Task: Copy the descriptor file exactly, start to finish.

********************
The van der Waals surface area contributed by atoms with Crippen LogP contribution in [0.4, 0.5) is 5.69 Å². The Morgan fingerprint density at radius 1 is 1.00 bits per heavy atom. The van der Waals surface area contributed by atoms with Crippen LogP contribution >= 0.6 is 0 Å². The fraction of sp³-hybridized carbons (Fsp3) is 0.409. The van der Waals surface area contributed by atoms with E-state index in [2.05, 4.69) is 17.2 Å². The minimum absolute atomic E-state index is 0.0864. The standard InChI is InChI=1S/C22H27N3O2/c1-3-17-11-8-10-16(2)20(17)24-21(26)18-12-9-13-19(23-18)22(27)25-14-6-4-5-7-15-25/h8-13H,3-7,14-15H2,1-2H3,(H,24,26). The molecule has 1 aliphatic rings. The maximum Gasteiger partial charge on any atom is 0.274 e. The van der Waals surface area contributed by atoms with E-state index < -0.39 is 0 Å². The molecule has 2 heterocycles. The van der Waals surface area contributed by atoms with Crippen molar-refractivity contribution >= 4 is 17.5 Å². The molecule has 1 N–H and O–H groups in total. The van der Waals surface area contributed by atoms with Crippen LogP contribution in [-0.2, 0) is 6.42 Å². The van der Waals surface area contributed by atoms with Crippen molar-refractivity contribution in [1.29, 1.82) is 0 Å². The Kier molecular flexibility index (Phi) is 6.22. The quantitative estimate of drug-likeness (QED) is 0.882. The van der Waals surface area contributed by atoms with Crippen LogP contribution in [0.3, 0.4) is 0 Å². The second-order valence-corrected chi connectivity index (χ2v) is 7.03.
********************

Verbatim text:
The van der Waals surface area contributed by atoms with Crippen LogP contribution in [0.4, 0.5) is 5.69 Å². The Morgan fingerprint density at radius 1 is 1.00 bits per heavy atom. The van der Waals surface area contributed by atoms with Crippen LogP contribution >= 0.6 is 0 Å². The fraction of sp³-hybridized carbons (Fsp3) is 0.409. The van der Waals surface area contributed by atoms with E-state index in [2.05, 4.69) is 17.2 Å². The minimum absolute atomic E-state index is 0.0864. The standard InChI is InChI=1S/C22H27N3O2/c1-3-17-11-8-10-16(2)20(17)24-21(26)18-12-9-13-19(23-18)22(27)25-14-6-4-5-7-15-25/h8-13H,3-7,14-15H2,1-2H3,(H,24,26). The molecule has 1 aliphatic rings. The maximum Gasteiger partial charge on any atom is 0.274 e. The van der Waals surface area contributed by atoms with E-state index < -0.39 is 0 Å². The molecule has 2 heterocycles. The van der Waals surface area contributed by atoms with Crippen molar-refractivity contribution >= 4 is 17.5 Å². The molecule has 1 N–H and O–H groups in total. The van der Waals surface area contributed by atoms with Crippen LogP contribution in [-0.2, 0) is 6.42 Å². The van der Waals surface area contributed by atoms with Crippen molar-refractivity contribution in [1.29, 1.82) is 0 Å². The Kier molecular flexibility index (Phi) is 6.22. The quantitative estimate of drug-likeness (QED) is 0.882. The van der Waals surface area contributed by atoms with Crippen LogP contribution in [0.3, 0.4) is 0 Å². The second-order valence-corrected chi connectivity index (χ2v) is 7.03.